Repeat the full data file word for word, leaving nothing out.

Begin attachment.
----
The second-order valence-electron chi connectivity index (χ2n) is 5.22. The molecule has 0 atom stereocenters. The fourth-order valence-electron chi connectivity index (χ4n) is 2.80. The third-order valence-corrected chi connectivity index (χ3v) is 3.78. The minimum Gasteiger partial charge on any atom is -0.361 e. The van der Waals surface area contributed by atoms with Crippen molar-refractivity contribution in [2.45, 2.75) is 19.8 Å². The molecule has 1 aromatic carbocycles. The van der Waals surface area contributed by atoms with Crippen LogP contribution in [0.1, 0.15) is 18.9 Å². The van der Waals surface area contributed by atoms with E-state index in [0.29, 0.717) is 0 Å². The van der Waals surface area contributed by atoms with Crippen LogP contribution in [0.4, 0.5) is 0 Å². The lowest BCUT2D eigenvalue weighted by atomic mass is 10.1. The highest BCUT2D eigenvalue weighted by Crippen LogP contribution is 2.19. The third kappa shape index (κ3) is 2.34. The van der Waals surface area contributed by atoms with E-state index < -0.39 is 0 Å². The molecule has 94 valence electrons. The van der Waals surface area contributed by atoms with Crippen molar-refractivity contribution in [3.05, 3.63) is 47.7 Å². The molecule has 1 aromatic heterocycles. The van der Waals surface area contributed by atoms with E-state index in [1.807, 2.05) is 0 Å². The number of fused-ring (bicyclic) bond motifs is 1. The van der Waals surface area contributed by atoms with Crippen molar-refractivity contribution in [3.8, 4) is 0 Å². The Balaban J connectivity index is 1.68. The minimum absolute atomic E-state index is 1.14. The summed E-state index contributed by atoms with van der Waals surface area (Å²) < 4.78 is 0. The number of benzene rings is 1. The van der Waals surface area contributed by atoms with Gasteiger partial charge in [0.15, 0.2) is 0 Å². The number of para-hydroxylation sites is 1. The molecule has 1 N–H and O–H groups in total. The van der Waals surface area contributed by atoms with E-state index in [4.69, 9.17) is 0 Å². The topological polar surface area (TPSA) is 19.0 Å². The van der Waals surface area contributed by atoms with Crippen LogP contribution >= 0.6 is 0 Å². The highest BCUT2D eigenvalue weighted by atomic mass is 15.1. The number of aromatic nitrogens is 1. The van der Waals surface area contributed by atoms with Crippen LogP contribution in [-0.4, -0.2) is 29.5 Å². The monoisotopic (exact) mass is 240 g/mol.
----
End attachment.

The second-order valence-electron chi connectivity index (χ2n) is 5.22. The molecule has 0 atom stereocenters. The fourth-order valence-electron chi connectivity index (χ4n) is 2.80. The third-order valence-corrected chi connectivity index (χ3v) is 3.78. The minimum Gasteiger partial charge on any atom is -0.361 e. The van der Waals surface area contributed by atoms with Crippen molar-refractivity contribution in [2.45, 2.75) is 19.8 Å². The molecule has 1 aromatic carbocycles. The van der Waals surface area contributed by atoms with Crippen LogP contribution in [0.1, 0.15) is 18.9 Å². The van der Waals surface area contributed by atoms with E-state index in [0.29, 0.717) is 0 Å². The van der Waals surface area contributed by atoms with Crippen LogP contribution in [0.4, 0.5) is 0 Å². The lowest BCUT2D eigenvalue weighted by atomic mass is 10.1. The highest BCUT2D eigenvalue weighted by Crippen LogP contribution is 2.19. The third kappa shape index (κ3) is 2.34. The van der Waals surface area contributed by atoms with E-state index < -0.39 is 0 Å². The molecule has 94 valence electrons. The van der Waals surface area contributed by atoms with Crippen molar-refractivity contribution in [3.05, 3.63) is 47.7 Å². The molecule has 1 aromatic heterocycles. The van der Waals surface area contributed by atoms with E-state index in [1.807, 2.05) is 0 Å². The number of fused-ring (bicyclic) bond motifs is 1. The van der Waals surface area contributed by atoms with Crippen molar-refractivity contribution in [3.8, 4) is 0 Å². The Balaban J connectivity index is 1.68. The minimum absolute atomic E-state index is 1.14. The summed E-state index contributed by atoms with van der Waals surface area (Å²) < 4.78 is 0. The number of benzene rings is 1. The van der Waals surface area contributed by atoms with Gasteiger partial charge in [0.15, 0.2) is 0 Å². The number of para-hydroxylation sites is 1. The molecule has 1 N–H and O–H groups in total. The van der Waals surface area contributed by atoms with E-state index in [4.69, 9.17) is 0 Å². The topological polar surface area (TPSA) is 19.0 Å². The van der Waals surface area contributed by atoms with Crippen LogP contribution >= 0.6 is 0 Å². The highest BCUT2D eigenvalue weighted by atomic mass is 15.1. The number of aromatic nitrogens is 1. The van der Waals surface area contributed by atoms with Crippen LogP contribution in [-0.4, -0.2) is 29.5 Å². The monoisotopic (exact) mass is 240 g/mol.